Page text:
MOZART: Don Giovanni (complete opera, Vienna version, 1788) – Jacobs, Blu-ray (2008) MOZART: Don Giovanni (complete opera)- Muti (1987/2004)

by | Sep 11, 2009 | DVD & Blu-ray Video Reviews | 0 comments

MOZART: Don Giovanni (complete opera, Vienna version, 1788), Blu-ray (2008)

Johannes Weisser (Don Giovanni)/ Marcos Fink (Leporello)/ Alexandrina Pendatchanska (Donna Elvira)/ Werner Gura (Don Ottavio)/ Malin Bystrom (Donna Anna)/ Sunhae Im (Zerlina)/ Nikolay Borchev (Masetto)/ Alessandro Guerzoni (Commendatore)/ Innsbruck Festival Chorus/ Freiburg Baroque Orchestra/ Rene Jacobs, conductor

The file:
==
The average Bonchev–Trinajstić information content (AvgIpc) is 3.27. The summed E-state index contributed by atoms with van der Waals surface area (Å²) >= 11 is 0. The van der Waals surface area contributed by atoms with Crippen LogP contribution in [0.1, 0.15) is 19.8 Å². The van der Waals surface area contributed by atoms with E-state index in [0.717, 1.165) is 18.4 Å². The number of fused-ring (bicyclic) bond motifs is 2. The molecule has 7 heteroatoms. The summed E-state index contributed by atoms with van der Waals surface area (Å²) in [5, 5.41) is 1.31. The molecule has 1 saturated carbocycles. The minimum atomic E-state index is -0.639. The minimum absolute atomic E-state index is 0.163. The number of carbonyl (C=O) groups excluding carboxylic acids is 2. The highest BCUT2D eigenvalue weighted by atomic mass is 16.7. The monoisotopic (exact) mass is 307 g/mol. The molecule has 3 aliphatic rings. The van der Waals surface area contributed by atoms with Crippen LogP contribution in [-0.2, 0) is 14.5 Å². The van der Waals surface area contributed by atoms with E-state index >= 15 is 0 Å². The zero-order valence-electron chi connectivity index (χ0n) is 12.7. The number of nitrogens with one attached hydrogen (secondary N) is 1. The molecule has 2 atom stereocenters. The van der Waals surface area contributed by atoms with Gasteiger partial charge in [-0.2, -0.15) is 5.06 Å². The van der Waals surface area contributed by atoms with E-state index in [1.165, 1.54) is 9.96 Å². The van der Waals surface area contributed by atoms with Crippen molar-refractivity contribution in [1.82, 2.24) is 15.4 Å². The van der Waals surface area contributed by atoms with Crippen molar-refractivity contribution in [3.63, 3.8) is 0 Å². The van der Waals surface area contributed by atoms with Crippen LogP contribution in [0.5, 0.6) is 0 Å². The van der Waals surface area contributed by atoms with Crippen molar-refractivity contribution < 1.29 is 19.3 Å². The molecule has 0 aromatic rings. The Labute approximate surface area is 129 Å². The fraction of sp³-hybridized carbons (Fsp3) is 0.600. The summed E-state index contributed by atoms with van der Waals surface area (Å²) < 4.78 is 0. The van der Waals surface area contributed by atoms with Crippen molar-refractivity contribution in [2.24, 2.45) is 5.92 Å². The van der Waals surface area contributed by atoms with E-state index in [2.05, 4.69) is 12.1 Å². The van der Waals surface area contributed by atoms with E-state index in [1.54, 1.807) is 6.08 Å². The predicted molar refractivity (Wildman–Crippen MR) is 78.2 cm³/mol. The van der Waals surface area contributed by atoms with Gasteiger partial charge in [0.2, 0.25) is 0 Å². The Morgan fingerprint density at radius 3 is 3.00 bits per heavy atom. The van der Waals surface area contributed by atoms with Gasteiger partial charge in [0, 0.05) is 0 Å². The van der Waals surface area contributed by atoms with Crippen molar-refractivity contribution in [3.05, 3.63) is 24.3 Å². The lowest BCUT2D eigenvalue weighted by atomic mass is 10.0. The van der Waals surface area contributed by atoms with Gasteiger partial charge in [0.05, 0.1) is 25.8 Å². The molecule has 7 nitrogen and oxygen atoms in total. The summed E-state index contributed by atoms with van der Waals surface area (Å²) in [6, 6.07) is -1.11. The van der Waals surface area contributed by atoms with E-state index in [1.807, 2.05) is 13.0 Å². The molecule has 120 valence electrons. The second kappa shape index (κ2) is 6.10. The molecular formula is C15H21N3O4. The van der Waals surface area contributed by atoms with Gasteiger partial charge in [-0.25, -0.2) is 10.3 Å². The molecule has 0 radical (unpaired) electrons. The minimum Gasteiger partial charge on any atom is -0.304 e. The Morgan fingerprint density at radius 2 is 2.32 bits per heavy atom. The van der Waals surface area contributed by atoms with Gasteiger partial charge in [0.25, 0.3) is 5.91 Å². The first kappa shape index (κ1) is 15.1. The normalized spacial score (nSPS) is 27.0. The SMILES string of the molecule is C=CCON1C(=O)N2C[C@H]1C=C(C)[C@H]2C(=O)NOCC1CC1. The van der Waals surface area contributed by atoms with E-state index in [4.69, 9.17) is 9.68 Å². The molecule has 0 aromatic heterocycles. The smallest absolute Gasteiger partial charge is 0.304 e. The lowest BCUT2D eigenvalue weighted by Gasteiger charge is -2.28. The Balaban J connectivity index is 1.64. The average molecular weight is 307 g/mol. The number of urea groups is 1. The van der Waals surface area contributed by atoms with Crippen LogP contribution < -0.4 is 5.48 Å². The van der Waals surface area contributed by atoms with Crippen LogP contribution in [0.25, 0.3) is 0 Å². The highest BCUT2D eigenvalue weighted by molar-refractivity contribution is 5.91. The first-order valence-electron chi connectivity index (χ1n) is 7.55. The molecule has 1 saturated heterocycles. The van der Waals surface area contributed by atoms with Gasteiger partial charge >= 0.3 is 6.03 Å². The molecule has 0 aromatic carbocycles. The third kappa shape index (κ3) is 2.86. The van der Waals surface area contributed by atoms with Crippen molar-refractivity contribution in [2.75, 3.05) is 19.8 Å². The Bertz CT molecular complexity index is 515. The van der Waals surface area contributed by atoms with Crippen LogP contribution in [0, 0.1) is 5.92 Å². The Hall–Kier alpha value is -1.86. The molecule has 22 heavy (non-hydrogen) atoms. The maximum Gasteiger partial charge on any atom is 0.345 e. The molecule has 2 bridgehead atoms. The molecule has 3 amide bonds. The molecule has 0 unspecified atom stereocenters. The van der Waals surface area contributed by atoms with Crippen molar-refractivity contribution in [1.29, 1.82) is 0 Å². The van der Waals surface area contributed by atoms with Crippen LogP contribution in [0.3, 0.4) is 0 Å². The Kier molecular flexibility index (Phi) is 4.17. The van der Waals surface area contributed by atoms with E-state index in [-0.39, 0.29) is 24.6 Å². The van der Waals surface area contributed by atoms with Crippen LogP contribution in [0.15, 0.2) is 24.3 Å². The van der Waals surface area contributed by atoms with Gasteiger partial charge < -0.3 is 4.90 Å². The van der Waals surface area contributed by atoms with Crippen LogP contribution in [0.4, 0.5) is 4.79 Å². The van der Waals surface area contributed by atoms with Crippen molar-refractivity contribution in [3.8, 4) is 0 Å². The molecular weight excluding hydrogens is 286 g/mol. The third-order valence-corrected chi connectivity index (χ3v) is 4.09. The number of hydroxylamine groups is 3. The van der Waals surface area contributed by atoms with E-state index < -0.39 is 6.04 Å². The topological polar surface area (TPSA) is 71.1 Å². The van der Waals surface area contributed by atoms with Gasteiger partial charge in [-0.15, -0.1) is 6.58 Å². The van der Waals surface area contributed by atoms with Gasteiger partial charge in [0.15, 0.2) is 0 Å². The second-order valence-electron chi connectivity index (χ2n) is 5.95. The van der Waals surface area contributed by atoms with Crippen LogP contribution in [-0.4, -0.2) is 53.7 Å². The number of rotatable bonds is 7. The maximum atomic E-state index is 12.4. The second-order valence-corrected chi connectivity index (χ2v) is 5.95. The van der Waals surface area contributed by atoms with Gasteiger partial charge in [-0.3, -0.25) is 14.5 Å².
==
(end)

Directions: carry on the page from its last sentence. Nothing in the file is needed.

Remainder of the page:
Produced by Georg Wubbolt
Studio: Harmonia mundi HMD 9909013.14
Video: 1.78:1 for 16:9 color, 1080i HD
Audio: Italian DTS-HD Master Audio 5.1; PCM Stereo
Subtitles: German, English, French, Italian, Spanish
All Regions
Extras: Looking for Don Giovanni
Length: 3 hours 46 minutes
Rating: ****1/2

MOZART: Don Giovanni (complete opera) (1987/2004)

Thomas Allen (Don Giovanni)/ Claudio Desderi (Leporello)/ Ann Murray (Donna Elvira)/ Francisco Araiza (Don Ottavio)/ Edita Gruberova (Donna Anna)/ Susanne Mentzer (Zerlina)/ Natale De Carolis (Masetto)/ Sergej Koptchak (Commendatore)/ Orchestra and Chorus of La Scala/ Riccardo Muti, conductor

Produced by Hans Petri
Studio: Opus Arte LS3001 D [Distrib. by Naxos]
Video: 4:3 color
Audio: Italian DD 2.0; PCM Stereo
All Regions
Length: 179 minutes
Rating: ***1/2